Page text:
According to a report, technology called Electronic Miscellaneous Documents is bringing a la carte transactions to the travel agency community via global distribution systems and airline reservation systems. Shocking news: A la carte travel shopping is good for consumers. NB: This is a guest article by Jay Sorensen, president of IdeaWorksCompany.
Confession: when looking for a suitable title for a new report, I deliberately chose “shocking” to attract attention to the topic. I also added a sub-headline – “the ultimate compliment for the consumer acknowledges their right to choose” – that is difficult to dispute, even in a regulatory environment in which debates rage about ancillary fees. When big changes occur, there is always a tendency to cling to the past.
It would be nice to return to the 1960s when travel was glamorous, huge meal trays were used in economy class, and carriers such as Braniff were doing crazy things with flight attendant fashions. There were a handful of fares in every market and these were likely set by a government regulator. The “all inclusive” price of travel supported all the glamour, food, and fashion. Now, the newfound global access to air travel is threatened by ever-increasing fuel costs. It’s not the right choice for everyone. Revealed: Winners in the battle for airline ancillary revenue. Airlines raked in ancillary revenues of at least $22.6 billion in 2011, says the latest joint study by Amadeus, a global distribution system, and IdeaWorks Company, a research firm.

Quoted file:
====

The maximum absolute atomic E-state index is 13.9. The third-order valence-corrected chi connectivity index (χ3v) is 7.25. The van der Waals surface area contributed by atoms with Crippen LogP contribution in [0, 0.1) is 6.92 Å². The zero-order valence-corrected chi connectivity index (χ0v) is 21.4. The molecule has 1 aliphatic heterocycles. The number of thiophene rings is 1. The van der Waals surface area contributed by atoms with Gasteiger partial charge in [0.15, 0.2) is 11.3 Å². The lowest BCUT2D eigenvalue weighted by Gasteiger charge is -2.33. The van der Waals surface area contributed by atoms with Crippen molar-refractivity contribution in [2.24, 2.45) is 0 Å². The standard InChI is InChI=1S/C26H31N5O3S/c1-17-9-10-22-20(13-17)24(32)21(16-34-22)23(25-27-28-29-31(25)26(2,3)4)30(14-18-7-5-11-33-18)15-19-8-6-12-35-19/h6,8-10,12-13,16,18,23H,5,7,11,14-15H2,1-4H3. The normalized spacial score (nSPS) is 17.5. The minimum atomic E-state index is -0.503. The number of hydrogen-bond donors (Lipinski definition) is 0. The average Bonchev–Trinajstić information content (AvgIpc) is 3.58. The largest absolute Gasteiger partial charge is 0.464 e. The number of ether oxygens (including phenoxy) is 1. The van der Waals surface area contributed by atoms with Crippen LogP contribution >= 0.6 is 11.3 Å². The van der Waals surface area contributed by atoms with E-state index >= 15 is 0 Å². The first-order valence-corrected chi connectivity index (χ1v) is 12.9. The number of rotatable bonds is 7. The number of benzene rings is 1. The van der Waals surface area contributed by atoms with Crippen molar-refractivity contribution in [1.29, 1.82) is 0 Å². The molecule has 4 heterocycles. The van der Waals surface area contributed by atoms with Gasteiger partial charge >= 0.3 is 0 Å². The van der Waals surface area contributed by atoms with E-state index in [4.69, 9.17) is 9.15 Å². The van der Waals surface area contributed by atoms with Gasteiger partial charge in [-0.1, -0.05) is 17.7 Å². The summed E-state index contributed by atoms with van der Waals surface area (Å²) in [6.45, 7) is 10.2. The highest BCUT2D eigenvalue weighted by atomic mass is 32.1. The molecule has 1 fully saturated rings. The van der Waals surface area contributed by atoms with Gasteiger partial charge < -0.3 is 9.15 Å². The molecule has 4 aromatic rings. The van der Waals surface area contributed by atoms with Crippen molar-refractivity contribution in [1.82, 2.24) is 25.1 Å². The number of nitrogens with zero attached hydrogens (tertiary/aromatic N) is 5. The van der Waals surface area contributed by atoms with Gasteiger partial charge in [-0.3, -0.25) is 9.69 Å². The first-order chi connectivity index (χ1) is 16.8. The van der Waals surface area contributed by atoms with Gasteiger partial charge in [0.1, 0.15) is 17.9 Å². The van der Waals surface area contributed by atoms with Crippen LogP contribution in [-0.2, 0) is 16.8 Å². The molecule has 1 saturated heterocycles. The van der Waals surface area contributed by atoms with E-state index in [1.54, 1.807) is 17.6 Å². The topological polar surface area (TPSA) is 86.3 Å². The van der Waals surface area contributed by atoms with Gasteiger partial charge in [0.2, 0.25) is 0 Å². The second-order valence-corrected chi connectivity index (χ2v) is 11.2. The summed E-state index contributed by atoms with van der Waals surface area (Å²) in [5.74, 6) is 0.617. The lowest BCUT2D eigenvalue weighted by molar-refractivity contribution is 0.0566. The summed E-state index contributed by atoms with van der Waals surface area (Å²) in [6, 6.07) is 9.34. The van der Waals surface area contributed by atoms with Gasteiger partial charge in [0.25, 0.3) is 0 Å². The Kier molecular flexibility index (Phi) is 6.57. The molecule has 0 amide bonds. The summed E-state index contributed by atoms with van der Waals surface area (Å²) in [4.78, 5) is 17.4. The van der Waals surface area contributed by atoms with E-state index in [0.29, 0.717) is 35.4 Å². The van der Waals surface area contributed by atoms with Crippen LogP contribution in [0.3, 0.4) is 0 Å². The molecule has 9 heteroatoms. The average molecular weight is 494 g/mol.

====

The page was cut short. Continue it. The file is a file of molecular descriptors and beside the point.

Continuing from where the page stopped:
US airlines led the world by generating about 11 percent of their income from ancillary revenue, with United and Spirit collecting the most in dollar volume. The $22.6 billion figure for 2011 only covers ancillary revenue reported in financial filings by about 100 carriers. Amadeus estimates the actual global figure to be higher, at $32.5 billion — nearly triple the amount earned in 2009. The project examined the disclosed financial performance of 108 airlines and the estimate includes revenue from unbundled services, such as baggage fees and food sold onboard aircraft, to new incremental income, such as ommissions from the sale of accommodation and travel insurance, plus partner revenue generated by frequent flier programs.
Airlines are increasingly innovative in their approach to ancillary revenue. N.B. The global all-stars of upselling and cross-selling have tricks to teach the travel industry. Social media touchdowns in airline loyalty. NB: This is a guest article by Bram Hechtkopf, vice president of business development & marketing, Kobie Marketing (This is the second of two articles on loyalty in the travel and airline industries with the first published yesterday).
Passenger surveys repeatedly confirm what should be obvious: a positive travel experience is the most important aspect of any flight. While often that has come to mean the little things – on-time percentage, zero re-booking fees, increased legroom, free wifi, a positive travel experience is also impacted by the ease of which the end user is engaged in an omni-channel loyalty experience .
All the while, airlines must continue to balance fee-based ancillary revenues and value-add service-based ancillaries.